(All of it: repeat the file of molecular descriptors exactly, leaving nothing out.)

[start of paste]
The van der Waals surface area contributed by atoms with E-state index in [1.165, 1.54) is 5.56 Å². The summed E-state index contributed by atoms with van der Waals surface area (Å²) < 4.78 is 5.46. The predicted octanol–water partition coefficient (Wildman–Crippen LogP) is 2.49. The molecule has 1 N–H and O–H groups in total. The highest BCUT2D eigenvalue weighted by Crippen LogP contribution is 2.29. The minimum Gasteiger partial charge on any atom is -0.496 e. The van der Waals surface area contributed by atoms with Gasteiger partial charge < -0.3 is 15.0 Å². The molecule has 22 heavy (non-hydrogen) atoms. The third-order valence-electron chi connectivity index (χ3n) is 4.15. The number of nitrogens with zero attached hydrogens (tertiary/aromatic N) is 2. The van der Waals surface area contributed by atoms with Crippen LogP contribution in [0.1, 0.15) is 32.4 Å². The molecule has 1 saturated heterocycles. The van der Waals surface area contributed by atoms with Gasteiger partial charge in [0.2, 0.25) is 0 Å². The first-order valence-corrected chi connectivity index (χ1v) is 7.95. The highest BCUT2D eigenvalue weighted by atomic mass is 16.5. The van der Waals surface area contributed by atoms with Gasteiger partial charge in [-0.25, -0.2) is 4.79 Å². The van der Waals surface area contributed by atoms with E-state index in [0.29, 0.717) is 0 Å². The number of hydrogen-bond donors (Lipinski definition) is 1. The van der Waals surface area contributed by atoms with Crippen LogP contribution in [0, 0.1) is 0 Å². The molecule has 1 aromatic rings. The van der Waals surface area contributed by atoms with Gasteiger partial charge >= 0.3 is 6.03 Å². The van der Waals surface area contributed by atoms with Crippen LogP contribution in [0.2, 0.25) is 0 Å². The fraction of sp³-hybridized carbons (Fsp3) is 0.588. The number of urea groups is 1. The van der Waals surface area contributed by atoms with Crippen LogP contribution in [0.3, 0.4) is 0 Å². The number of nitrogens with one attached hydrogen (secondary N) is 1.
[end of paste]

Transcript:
The van der Waals surface area contributed by atoms with E-state index in [1.165, 1.54) is 5.56 Å². The summed E-state index contributed by atoms with van der Waals surface area (Å²) < 4.78 is 5.46. The predicted octanol–water partition coefficient (Wildman–Crippen LogP) is 2.49. The molecule has 1 N–H and O–H groups in total. The highest BCUT2D eigenvalue weighted by Crippen LogP contribution is 2.29. The minimum Gasteiger partial charge on any atom is -0.496 e. The van der Waals surface area contributed by atoms with Gasteiger partial charge < -0.3 is 15.0 Å². The molecule has 22 heavy (non-hydrogen) atoms. The third-order valence-electron chi connectivity index (χ3n) is 4.15. The number of nitrogens with zero attached hydrogens (tertiary/aromatic N) is 2. The van der Waals surface area contributed by atoms with Crippen LogP contribution in [0.1, 0.15) is 32.4 Å². The molecule has 1 saturated heterocycles. The van der Waals surface area contributed by atoms with Gasteiger partial charge in [0.2, 0.25) is 0 Å². The first-order valence-corrected chi connectivity index (χ1v) is 7.95. The highest BCUT2D eigenvalue weighted by atomic mass is 16.5. The van der Waals surface area contributed by atoms with Gasteiger partial charge in [-0.25, -0.2) is 4.79 Å². The van der Waals surface area contributed by atoms with E-state index in [0.29, 0.717) is 0 Å². The number of hydrogen-bond donors (Lipinski definition) is 1. The van der Waals surface area contributed by atoms with Crippen LogP contribution in [0, 0.1) is 0 Å². The molecule has 1 aromatic rings. The van der Waals surface area contributed by atoms with Gasteiger partial charge >= 0.3 is 6.03 Å². The van der Waals surface area contributed by atoms with Crippen LogP contribution in [0.2, 0.25) is 0 Å². The fraction of sp³-hybridized carbons (Fsp3) is 0.588. The number of urea groups is 1. The van der Waals surface area contributed by atoms with Crippen LogP contribution in [0.3, 0.4) is 0 Å². The number of nitrogens with one attached hydrogen (secondary N) is 1.